Conservative conference: nine-to-five general practice won't wash

GP practices must open seven days a week because a nine-to-five weekday service simply 'will not wash anymore', a Conservative MP and former GP has warned.

Dr Sarah Wollaston: seven-day general practice
Dr Sarah Wollaston: seven-day general practice

At the Conservative party conference in Manchester on Monday, Totnes MP Dr Sarah Wollaston said a seven-day GP service was something ‘we must do’, although it would be impossible without more GPs and primary care nurses.

Dr Wollaston said general practice remains the jewel in the crown of the NHS, and removing its gatekeeper role would lead to waste and lower-quality care.

But in areas where practices were struggling to recruit partners or performance was poor it may be time to shift to a salaried GP service, she argued.

Dr Wollaston told the conference: ‘General practice I’m afraid has sort of restricted itself towards thinking they are just a nine-to-five service.

‘That is just not going to wash anymore. It is going to have to change but in order to do that with the sheer numbers of the workforce crisis, we are going to have to see much more partnership working, bringing in more district nurses and more nurses within primary care.

‘We just simply cannot deliver it with the number of GPs we have now.’

Responding to recent calls for a rethink on GPs’ independent contractor status, Dr Wollaston told GP that where the current model was working, practices should not be forced to change.

‘I think we do need flexibility,’ she said. ‘Undoubtedly having a partnership model in many areas has driven great efficiencies within primary care. I still believe [general practice] is the jewel in the crown of the NHS. It is not because I am biased.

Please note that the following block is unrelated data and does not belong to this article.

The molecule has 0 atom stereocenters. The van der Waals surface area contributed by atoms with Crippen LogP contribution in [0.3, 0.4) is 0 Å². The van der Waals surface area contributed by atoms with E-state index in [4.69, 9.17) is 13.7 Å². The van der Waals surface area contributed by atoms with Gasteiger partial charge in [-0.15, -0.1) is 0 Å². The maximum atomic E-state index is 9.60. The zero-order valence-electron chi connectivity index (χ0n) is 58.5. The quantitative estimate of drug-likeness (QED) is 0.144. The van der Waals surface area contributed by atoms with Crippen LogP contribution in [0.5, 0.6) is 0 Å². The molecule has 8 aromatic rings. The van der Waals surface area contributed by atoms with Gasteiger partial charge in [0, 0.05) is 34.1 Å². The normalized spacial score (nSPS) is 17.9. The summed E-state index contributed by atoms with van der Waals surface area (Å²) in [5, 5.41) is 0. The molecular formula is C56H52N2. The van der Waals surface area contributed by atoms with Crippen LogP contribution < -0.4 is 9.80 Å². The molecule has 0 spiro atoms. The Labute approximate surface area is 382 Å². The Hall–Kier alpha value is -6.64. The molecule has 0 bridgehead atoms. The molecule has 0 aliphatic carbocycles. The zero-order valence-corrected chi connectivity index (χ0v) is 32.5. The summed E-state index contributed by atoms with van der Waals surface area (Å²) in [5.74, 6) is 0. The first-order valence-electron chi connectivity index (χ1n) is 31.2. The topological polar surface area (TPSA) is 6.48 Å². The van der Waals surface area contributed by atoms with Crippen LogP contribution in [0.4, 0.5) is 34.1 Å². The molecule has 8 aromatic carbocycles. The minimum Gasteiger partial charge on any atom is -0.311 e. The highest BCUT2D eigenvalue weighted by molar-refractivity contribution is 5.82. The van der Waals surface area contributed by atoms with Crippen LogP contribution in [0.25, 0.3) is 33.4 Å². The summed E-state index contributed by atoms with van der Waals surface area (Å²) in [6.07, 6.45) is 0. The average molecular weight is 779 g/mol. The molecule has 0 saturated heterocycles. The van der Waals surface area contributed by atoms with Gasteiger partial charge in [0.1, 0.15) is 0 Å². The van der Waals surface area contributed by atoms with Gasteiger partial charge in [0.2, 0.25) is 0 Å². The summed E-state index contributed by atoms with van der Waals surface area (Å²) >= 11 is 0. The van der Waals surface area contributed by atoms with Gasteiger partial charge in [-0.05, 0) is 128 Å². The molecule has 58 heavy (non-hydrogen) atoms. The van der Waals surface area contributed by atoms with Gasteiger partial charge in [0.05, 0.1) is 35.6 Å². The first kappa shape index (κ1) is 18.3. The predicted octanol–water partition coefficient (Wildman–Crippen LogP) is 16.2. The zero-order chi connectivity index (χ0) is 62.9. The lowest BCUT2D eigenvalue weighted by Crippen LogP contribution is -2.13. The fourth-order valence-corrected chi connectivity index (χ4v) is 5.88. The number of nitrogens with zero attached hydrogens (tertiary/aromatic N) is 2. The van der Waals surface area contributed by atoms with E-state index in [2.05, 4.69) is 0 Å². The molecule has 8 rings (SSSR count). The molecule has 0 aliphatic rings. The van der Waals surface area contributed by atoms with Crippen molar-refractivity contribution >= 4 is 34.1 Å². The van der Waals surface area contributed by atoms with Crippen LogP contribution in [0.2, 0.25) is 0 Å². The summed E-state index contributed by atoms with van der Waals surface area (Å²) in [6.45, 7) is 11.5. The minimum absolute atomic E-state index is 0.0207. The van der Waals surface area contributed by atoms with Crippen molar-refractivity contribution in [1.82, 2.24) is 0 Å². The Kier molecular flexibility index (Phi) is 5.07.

‘It offers great value for money and patients like it. When you ask patients what they think of their GP, there is great affection for our model of general practice around the country.

‘But there are areas where it is failing and we can’t get the partners and in those areas, yes, of course we are going to move increasingly I suspect to a salaried model. We don’t need a one-size-fits-all.’

‘We have to look absolutely at what is most appropriate for that area. And if you cannot find partners within an area and general practice is delivering poorly, then we need to look at it differently. In other parts of the country where it is working well, let’s not force a city-centric model onto areas where what they have works well.’

More GPs would be needed for the government’s plans to make GPs accountable for 24 hour care for the frail elderly, she said. But she refused to comment on whether GPs should receive a pay rise next year.

‘The workforce crisis hangs over all of this debate,’ she said. ‘We aren’t going to deliver the aspirations we want for general practice unless we address the workforce crisis. Once we have GPs in place, of course we can be much better at delivering a named GP.

‘I am not going to get into a debate about a pay rise because there is a challenge for all public sector workers.’

However, the Totnes MP said the mantra that GPs are ‘terribly rich, all overpaid and not working any hours’ was wrong. ‘GPs have taken a real-terms cut in their income and many have been working under huge pressure in difficult circumstances. I still think general practice is a fantastic career to go into and we shouldn’t be trying to put people off.’

Dr Wollaston warned against removing GPs’ gatekeeper role.

‘It is the wrong discussion to be having. I know it is very fashionable with some of the acute sector but it is actually the worst possible thing we could do. GPs deliver great value for money, being at the heart of integrated care for older people particularly and we would abandon it at our peril.’

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